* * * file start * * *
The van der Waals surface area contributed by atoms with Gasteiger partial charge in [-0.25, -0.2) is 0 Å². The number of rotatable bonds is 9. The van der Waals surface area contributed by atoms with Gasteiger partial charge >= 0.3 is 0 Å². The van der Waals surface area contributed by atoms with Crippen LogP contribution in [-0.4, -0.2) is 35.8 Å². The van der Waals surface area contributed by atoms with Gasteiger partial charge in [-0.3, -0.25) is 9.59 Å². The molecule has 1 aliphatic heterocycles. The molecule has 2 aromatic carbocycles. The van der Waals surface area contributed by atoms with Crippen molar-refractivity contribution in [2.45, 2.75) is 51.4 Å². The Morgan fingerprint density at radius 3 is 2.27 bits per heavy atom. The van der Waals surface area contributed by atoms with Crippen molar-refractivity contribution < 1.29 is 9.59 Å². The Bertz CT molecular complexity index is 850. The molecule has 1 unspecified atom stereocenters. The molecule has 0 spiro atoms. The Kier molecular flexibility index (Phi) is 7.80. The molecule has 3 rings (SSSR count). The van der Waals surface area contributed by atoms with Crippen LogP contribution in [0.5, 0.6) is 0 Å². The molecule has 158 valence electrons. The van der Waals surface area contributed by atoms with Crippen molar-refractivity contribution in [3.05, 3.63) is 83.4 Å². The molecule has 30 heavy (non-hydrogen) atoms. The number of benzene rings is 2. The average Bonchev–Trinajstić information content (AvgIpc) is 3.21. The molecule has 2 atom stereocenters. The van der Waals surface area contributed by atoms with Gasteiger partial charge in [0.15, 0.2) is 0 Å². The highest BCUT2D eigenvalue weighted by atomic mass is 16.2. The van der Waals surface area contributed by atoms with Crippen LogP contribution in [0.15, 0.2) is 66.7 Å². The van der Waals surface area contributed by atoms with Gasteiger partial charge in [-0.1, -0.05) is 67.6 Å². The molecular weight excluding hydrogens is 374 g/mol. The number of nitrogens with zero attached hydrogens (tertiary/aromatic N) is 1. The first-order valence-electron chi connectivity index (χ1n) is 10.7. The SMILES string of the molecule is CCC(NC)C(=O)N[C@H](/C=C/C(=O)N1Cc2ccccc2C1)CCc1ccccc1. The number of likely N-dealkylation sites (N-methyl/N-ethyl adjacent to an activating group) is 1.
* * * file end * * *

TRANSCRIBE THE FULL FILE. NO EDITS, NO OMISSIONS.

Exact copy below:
The van der Waals surface area contributed by atoms with Gasteiger partial charge in [-0.25, -0.2) is 0 Å². The number of rotatable bonds is 9. The van der Waals surface area contributed by atoms with Gasteiger partial charge >= 0.3 is 0 Å². The van der Waals surface area contributed by atoms with Crippen LogP contribution in [-0.4, -0.2) is 35.8 Å². The van der Waals surface area contributed by atoms with Gasteiger partial charge in [-0.3, -0.25) is 9.59 Å². The molecule has 1 aliphatic heterocycles. The molecule has 2 aromatic carbocycles. The van der Waals surface area contributed by atoms with Crippen molar-refractivity contribution in [2.45, 2.75) is 51.4 Å². The Morgan fingerprint density at radius 3 is 2.27 bits per heavy atom. The van der Waals surface area contributed by atoms with Crippen molar-refractivity contribution < 1.29 is 9.59 Å². The Bertz CT molecular complexity index is 850. The molecule has 1 unspecified atom stereocenters. The molecule has 0 spiro atoms. The Kier molecular flexibility index (Phi) is 7.80. The molecule has 3 rings (SSSR count). The van der Waals surface area contributed by atoms with Crippen LogP contribution in [0.5, 0.6) is 0 Å². The molecule has 158 valence electrons. The van der Waals surface area contributed by atoms with Crippen molar-refractivity contribution in [3.05, 3.63) is 83.4 Å². The molecule has 30 heavy (non-hydrogen) atoms. The number of benzene rings is 2. The average Bonchev–Trinajstić information content (AvgIpc) is 3.21. The molecule has 2 atom stereocenters. The van der Waals surface area contributed by atoms with Gasteiger partial charge in [0.15, 0.2) is 0 Å². The highest BCUT2D eigenvalue weighted by atomic mass is 16.2. The van der Waals surface area contributed by atoms with Crippen LogP contribution in [0.15, 0.2) is 66.7 Å². The van der Waals surface area contributed by atoms with Gasteiger partial charge in [-0.1, -0.05) is 67.6 Å². The molecular weight excluding hydrogens is 374 g/mol. The number of nitrogens with zero attached hydrogens (tertiary/aromatic N) is 1. The first-order valence-electron chi connectivity index (χ1n) is 10.7. The SMILES string of the molecule is CCC(NC)C(=O)N[C@H](/C=C/C(=O)N1Cc2ccccc2C1)CCc1ccccc1. The number of likely N-dealkylation sites (N-methyl/N-ethyl adjacent to an activating group) is 1.